-It is a work of art, is it not?
-Something to behold.
The first time I came in here I was amazed by it,
I thought it might actually be a nuclear force of some kind,
but we're going to have to put individual central heating units in it anyway.
-Ah, who wants the boiler?
-Well, up to you, make me an offer!
I'll be round here with my transit van.
That's an offer I might take you up on, thank you very much, Stephanie.
-You're very welcome.
-Good luck with it all.
-Nice to meet you.
-Thank you very much.
Well, a bit of a dream result for Stephanie but she's been a long time waiting for it -
to have the freehold and now the leasehold of the whole building,
and development potential? Boy, oh, boy,
it could make her a lot of money.
But it all hinges on getting that all important planning permission.
How is she going to get on? Find out later in the show.
Back in October 2008, I took a trip to Southampton to look not at the sea
or the boats but at an auction lot that had seen better days.
This is what I'm here to see, this rather grand-looking property. It's a Georgian mid-terrace
and it went to auction for a guide of £245,000.
And I love it. Let's hope there's loads of character inside.
There's certainly plenty of it outside. This four-storey property is
Grade 2 listed so it's protected by law and you'd be restricted in what you can do to change inside and out.
This whole building has been subdivided into two flats, so you
walk in the front door and up this flight of stairs with this gorgeous original staircase to the top flat.
Now through here is the sitting room.
In a Georgian house you'd expect to see panels doors, deep cornicing,
big feature fireplaces, a ceiling rose, shutters on the windows,
nine-inch timber floorboards...
not dusty pink bobbly carpet, woodchip wallpaper, storage heaters.
I mean, I do love the location, the windows are just beautiful,
it's got an amazing facade, but what a disappointment inside, there's just no character at all.
Such a shame, but if you went to town on this place,
put some features back in the two large bedrooms at the top...
..and transformed the pokey bathroom and that drab kitchen,
you could turn it into something really special.
Even better than that, you could reinstate both flats as one magnificent house.
Time to check out flat two now.
Sadly the entrance isn't as imposing, it's at the rear of the property,
however you do get off-street parking.
I wonder what the inside has to offer.
Well, a much bigger kitchen in this flat,
you could have a table over there.
You can see it's all been neutrally decorated although there's a bit of
a strange arrangement where you have to walk past this blocked in staircase to get to the lounge.
It is a good size, again you've got this beautiful feature window,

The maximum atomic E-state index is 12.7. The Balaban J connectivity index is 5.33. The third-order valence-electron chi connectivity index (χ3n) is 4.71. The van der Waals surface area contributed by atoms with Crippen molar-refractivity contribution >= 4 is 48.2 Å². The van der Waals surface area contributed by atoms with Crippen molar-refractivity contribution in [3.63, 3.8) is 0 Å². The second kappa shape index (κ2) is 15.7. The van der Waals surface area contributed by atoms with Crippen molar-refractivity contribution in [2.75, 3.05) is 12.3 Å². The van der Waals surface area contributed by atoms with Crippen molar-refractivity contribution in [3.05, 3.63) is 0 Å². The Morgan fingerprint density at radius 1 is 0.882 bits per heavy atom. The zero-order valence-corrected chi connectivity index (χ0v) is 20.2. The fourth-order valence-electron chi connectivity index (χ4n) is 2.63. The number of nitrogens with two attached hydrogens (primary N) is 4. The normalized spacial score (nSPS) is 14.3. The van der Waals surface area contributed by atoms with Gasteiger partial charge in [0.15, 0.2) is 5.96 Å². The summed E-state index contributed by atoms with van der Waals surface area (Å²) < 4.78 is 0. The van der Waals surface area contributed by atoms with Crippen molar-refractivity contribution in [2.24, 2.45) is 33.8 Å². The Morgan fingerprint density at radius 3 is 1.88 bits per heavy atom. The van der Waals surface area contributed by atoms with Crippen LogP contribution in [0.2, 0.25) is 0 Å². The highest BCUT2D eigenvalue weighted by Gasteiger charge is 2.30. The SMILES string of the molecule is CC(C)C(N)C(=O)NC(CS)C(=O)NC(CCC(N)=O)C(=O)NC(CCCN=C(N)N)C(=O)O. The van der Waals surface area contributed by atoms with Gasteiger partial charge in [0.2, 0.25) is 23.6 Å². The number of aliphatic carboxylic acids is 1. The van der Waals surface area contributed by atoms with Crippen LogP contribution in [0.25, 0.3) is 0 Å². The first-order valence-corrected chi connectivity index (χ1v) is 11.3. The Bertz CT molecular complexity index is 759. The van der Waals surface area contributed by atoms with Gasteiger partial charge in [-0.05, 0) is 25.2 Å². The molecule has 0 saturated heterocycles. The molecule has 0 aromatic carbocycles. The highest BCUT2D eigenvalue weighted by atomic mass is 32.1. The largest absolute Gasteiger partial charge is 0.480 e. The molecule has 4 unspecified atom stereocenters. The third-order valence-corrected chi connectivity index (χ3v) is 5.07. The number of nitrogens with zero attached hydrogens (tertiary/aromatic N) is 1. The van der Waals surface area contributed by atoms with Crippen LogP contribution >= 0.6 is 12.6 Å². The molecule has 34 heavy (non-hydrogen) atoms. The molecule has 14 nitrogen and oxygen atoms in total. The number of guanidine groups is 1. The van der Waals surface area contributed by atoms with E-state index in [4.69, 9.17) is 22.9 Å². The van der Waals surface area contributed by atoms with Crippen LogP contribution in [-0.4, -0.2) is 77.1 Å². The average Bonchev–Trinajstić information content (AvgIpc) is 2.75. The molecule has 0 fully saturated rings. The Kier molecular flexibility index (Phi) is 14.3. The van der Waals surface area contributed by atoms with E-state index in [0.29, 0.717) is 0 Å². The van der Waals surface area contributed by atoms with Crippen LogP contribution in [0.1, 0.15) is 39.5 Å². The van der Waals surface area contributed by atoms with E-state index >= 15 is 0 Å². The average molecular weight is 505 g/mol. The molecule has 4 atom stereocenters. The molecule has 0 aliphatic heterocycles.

but it's all just a bit bland, bland, bland.
Down in the basement there's a double bedroom...
..one single bedroom...
and a small bathroom.
Those small windows make them all a bit dingy
and they're in need of a full refurbishment.
But there is one big issue with this property.
The whole property, ie both flats, are under one title on the Land Registry.
So as far as they're concerned this is still one house.
Because of this, it would be hard to get a mortgage.
Now, if you wanted to keep it as flats, you could apply for retrospective planning consent,
if you can prove it was divided into two separate dwellings sometime ago,
and then separate titles can be created and the property changed from freehold to leasehold.
But you would need legal advice and that would cost you.
Finding proof of division shouldn't be a problem -
you could probably get that from the council tax records,
but drawing up separate plans and creating leaseholds is going to be more expensive.
But it certainly could be worth doing when two-bedroom flats in this area fetch around £175,000.
This is a lovely period property in a prime location.
It is rather unfortunate that the flats inside
lack character, but you can always put back those period features,
although it can be a pricey exercise.
There's also the title issue to sort out but I think I've fallen a little
in love with this one. Will the new owner feel the same?
Let's find out who bought it at auction.
Lot number 10, £215,000 is what I'm looking for.
Somebody start the bidding at 215...
Gentleman in the back left-hand corner thank you. 217, thank you,
directly in front of me. 219, I have got. 221.
223 I have, 225... 227, 229.
231, 231 I've got.
233... 235, 237? 237.
238, 238 now bid against you. 239, 240...
241, left-hand corner. 242 here in the front.
243, 244... 245, 246...
247, he's made that bid. 248 here.
£249,000, is what I now need. 249 - he's nodding. 250?
250 is here. £250,000... 251?